Pam and costar-turned-husband Judd Winick join Karl Schmid for a conversation about Pedro's public battle with HIV.
It's been nearly 30 years since "The Real World: San Francisco" highlighted the HIV/AIDS epidemic through the lens of cast member Pedro Zamora, who was HIV-positive when he entered the house.
Zamora died from complications of the disease at the age of 22, just hours after the season finale aired and only a week after fans watched his commitment ceremony with Sean Sasser on MTV. At the time, even then-president Bill Clinton commended Zamora for giving "a human face" to the disease, while also fighting against the stigma associated with it.
This week, two of Zamora's former costars, roommates and close friends, Pam Ling and Judd Winick, will join +Life TV's Karl Schmid for an interview celebrating Zamora's legacy. In an exclusive preview clip from the chat, Ling recalls the moment she knew MTV would be doing Pedro's story "justice."
"They don't show us the show until after we move out of the house. They had a wrap party where they showed us the first episode of 'The Real World' ... we had never seen our show before at that time," said Ling.
"I think once I actually saw the show and I saw the moment where [roommate Cory Murphy] meets Pedro and she finds out he's the one that's HIV+ and she kind of goes, 'Oh no,' because she just loves him, I started crying watching the preview at that time because I just thought, 'Oh my gosh, they're actually going to do justice to this story,'" she added.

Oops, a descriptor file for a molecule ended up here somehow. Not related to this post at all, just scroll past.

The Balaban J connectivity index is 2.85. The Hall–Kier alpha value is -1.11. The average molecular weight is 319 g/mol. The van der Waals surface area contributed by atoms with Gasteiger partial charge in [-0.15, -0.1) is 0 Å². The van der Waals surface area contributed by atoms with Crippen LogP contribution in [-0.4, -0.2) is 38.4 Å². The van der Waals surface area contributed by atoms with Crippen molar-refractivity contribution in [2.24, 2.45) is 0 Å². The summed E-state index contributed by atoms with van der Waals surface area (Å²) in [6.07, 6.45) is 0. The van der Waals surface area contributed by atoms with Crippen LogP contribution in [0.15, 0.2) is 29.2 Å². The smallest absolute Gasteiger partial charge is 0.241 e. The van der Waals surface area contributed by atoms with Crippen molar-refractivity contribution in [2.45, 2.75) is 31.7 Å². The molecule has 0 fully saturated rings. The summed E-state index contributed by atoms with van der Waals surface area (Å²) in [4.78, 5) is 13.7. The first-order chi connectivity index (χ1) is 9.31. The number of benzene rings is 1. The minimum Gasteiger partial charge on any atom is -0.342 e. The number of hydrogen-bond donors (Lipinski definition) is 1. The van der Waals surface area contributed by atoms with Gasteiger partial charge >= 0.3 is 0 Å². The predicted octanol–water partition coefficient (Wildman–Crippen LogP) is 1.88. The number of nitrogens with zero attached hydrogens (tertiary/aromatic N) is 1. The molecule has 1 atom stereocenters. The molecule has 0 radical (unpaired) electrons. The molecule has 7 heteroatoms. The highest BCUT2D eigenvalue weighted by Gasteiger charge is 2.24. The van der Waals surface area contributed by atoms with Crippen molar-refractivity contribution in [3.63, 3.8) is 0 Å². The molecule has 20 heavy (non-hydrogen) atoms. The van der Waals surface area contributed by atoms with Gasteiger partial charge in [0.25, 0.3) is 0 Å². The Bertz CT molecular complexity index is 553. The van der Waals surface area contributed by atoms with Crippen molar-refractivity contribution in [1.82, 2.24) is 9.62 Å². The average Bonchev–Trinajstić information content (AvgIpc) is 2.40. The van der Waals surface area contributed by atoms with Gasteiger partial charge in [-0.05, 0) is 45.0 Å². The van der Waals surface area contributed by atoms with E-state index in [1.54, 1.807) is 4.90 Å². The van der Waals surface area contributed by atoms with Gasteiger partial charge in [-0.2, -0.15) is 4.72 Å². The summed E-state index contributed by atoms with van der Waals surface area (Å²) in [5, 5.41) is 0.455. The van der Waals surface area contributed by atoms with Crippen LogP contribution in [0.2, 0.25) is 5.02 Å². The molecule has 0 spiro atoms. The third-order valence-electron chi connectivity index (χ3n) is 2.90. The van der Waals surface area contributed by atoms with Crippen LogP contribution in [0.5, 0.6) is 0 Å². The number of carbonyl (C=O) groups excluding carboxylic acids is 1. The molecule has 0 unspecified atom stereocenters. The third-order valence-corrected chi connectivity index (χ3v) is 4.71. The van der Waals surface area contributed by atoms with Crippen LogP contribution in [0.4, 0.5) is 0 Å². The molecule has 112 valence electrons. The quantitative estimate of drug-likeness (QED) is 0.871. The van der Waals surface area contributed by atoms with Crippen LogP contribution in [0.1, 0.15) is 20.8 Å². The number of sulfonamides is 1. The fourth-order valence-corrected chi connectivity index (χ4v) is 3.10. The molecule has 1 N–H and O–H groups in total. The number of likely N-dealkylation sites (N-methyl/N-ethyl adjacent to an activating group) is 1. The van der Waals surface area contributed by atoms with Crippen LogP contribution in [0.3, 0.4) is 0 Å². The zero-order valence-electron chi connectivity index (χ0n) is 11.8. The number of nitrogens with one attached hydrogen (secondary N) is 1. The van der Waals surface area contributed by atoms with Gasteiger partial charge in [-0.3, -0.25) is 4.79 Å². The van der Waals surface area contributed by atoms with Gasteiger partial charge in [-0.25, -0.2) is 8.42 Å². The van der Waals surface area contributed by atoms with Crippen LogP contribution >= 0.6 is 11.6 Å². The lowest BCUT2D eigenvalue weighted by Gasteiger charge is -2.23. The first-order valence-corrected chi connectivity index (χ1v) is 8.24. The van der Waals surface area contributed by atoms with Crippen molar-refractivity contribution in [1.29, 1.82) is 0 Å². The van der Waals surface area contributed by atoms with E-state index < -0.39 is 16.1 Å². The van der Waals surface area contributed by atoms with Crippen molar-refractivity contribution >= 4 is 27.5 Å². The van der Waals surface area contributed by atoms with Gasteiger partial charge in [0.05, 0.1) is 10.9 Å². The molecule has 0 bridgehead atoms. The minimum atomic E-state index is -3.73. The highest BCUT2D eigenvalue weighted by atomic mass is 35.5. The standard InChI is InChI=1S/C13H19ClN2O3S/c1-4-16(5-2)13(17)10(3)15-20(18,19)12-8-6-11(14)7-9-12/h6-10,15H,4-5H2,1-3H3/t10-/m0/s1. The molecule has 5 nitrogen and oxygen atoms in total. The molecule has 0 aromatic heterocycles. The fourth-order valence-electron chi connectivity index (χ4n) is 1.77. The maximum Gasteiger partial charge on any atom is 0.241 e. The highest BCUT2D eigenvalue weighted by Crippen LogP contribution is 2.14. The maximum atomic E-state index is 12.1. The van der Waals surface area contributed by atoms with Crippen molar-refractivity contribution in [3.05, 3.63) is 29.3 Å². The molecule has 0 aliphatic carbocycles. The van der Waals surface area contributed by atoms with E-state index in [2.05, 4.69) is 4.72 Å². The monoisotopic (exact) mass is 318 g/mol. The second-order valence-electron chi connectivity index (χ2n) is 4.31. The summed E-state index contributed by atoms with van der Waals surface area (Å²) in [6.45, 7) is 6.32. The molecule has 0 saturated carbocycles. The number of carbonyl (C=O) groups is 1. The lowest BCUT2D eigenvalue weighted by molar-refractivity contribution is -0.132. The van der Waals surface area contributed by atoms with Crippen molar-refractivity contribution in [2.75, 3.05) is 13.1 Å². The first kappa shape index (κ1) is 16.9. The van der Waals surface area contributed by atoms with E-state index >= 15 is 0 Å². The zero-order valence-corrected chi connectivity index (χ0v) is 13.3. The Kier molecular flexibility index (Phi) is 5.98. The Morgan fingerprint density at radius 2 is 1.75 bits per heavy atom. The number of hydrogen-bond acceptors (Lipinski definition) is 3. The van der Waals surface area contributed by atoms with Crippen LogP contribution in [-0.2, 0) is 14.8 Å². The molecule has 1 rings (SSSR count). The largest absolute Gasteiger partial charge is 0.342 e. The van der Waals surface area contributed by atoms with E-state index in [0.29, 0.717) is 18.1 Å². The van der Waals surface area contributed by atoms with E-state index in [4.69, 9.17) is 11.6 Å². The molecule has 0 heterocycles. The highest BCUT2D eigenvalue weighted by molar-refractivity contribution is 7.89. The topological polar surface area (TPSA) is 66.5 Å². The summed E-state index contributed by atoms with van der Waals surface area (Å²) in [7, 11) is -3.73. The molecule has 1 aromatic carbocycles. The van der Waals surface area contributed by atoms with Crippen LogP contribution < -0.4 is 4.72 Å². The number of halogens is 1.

Pedro Zamora Remembered by Real World Costar on 25th Anniversary of His DeathView Story
She also recalled thinking, "They're going to give it a really full and right treatment and it's so important," adding that moment "really brought that home to me at that time."
Winick and Ling began dating in 1995 and tied the knot in August 2001. The two share two children and still live in San Francisco, where Ling works as a doctor. Winick, a cartoonist responsible for the Hilo series, has continued to keep Pedro's memory alive in the years since the show. In 2000, he also released the graphic novel, "Pedro and Me," about their friendship and often honors his late friend on social media.
Schmid's full interview -- in which the two will look back on Pedro's life and legacy, the current state of HIV/AIDS stigma, and advances in science -- drops Thursday on +Life.
Pam and I wish we could be sharing our lives with him. We wish our kids could have known him. We wish Pedro could’ve had a family of his own.— (((Judd Winick))) (@JuddWinick) November 11, 2021 @JuddWinick
We wish he had all these years with his friends and family and those he loved best. pic.twitter.com/DUpCnYSted